Effectiveness Research: Transporting Interpersonal Psychotherapy for Depressed Adolescents (IPT-A) From the Lab to School-Based Health Clinics
Division of Clinical and Genetic Epidemiology, Department of Psychiatry, New York State Psychiatric Institute, New York, New York, USA. Clinical Child and Family Psychology Review
(Impact Factor: 4.75).
01/2005; 7(4):251-61. DOI: 10.1007/s10567-004-6089-6
This paper describes the process of modifying and transporting an evidence-based treatment, Interpersonal Psychotherapy for Depressed Adolescents (IPT-A), from a university setting to school-based health clinics. It addresses conceptual issues involved in the shift from efficacy to effectiveness research as well as operational issues specific to the transport of IPT-A into school-based health clinics. Consideration is given to the rationale for an IPT-A effectiveness study, methodological concerns, and the timing of the move from the "lab" to the community. The authors identify challenges and barriers to initiating effectiveness and transportability research and provide suggestions for overcoming these barriers. Recommendations for conducting research in school-based practice settings are provided.
Available from: Abdulkareem Al-Obaidi
- "Even though multiprofessional approaches are widely supported in more developed systems (e.g., at the interface between health and education), training to practice in such a way is not yet part of higher educational programmes in Iraq. Developed social service systems for example are seeing an increase in movement of therapeutic interventions from the clinic to community bases including schools (Hoagwood and Erwin 1997; Mufson, et al. 2004). Suc practices subsequently involve multidisciplinary interventions (Gortmaker et al. 1999) and are desperately needed in areas where frontline services are poorly developed. "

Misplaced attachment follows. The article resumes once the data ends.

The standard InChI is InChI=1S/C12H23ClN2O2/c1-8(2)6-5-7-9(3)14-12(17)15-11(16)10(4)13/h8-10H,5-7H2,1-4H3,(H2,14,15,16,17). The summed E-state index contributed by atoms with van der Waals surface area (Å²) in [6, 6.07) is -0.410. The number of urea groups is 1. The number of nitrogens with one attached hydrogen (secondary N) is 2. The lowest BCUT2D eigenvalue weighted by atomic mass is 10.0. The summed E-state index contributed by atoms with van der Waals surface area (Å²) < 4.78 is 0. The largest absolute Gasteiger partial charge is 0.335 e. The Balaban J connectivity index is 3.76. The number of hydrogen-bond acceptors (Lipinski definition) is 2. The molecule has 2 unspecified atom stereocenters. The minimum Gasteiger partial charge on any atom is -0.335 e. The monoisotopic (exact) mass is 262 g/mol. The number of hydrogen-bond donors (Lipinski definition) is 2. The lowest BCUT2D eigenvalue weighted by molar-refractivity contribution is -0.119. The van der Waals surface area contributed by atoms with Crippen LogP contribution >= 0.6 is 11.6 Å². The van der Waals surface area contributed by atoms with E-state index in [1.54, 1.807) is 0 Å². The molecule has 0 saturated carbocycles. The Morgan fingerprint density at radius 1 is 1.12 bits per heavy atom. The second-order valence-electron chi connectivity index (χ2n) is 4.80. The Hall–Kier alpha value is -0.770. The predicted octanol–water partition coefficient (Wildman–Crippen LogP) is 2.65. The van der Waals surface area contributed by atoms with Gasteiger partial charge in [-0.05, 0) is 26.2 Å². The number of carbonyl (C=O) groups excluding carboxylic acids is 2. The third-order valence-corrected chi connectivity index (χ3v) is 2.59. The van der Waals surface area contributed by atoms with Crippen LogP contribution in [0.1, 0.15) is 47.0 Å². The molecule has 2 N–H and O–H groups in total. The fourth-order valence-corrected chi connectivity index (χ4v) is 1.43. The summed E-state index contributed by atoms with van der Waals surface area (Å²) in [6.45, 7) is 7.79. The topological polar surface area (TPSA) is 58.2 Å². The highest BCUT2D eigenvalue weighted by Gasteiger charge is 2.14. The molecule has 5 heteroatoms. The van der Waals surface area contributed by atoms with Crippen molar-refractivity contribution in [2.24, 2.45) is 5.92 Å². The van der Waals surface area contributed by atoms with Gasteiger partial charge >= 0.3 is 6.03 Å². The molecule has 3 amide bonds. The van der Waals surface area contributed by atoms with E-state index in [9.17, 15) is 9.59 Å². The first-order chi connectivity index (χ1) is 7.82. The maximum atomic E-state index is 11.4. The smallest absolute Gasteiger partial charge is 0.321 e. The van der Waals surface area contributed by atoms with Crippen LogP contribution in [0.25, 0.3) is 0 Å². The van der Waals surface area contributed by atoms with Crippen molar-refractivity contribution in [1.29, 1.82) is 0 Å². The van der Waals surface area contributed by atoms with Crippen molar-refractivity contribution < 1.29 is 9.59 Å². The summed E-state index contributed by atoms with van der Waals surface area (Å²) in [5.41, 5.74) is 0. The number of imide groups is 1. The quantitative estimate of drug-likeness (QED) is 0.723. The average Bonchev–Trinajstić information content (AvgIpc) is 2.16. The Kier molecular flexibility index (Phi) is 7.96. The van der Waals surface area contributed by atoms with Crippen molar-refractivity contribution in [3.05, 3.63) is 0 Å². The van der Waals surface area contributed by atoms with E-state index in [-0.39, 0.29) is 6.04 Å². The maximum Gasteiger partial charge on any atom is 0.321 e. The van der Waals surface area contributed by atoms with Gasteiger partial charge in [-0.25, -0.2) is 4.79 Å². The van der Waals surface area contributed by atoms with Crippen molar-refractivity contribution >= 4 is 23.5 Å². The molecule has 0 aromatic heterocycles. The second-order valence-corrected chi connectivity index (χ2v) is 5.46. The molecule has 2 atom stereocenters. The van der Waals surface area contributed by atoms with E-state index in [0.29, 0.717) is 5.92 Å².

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ABSTRACT: There is an absence of education regarding psychosocial issues in Iraqi paediatric training programmes. The aim of this study is to examine current knowledge and perspectives around these topics and to explore potential development in these programmes. 56 paediatric trainers and students at the Child Central Teaching Hospital, a hospital affiliated to the Al-Mustansyria medical college in Baghdad, responded to a questionnaire to evaluate knowledge and perspectives regarding psychosocial approaches to child and adolescent health as delivered presently via academic training and used in professional practice. The majority of the respondents reported having no training in psychosocial interventions. Using a scale from 0 ('not relevant') to 10 ('very important'), psychosocial issues were rated 7.1 in their relevance to everyday paediatric practice. On a scale of 0 ('very poor') to 10 ('totally adequate'), respondents rated formal current psychosocial training at 2.5. It is concluded that incorporating psychosocial approaches in paediatric training will lead to a broader base of knowledge in children's health and contribute to the promotion of multidisciplinary practice in Iraq.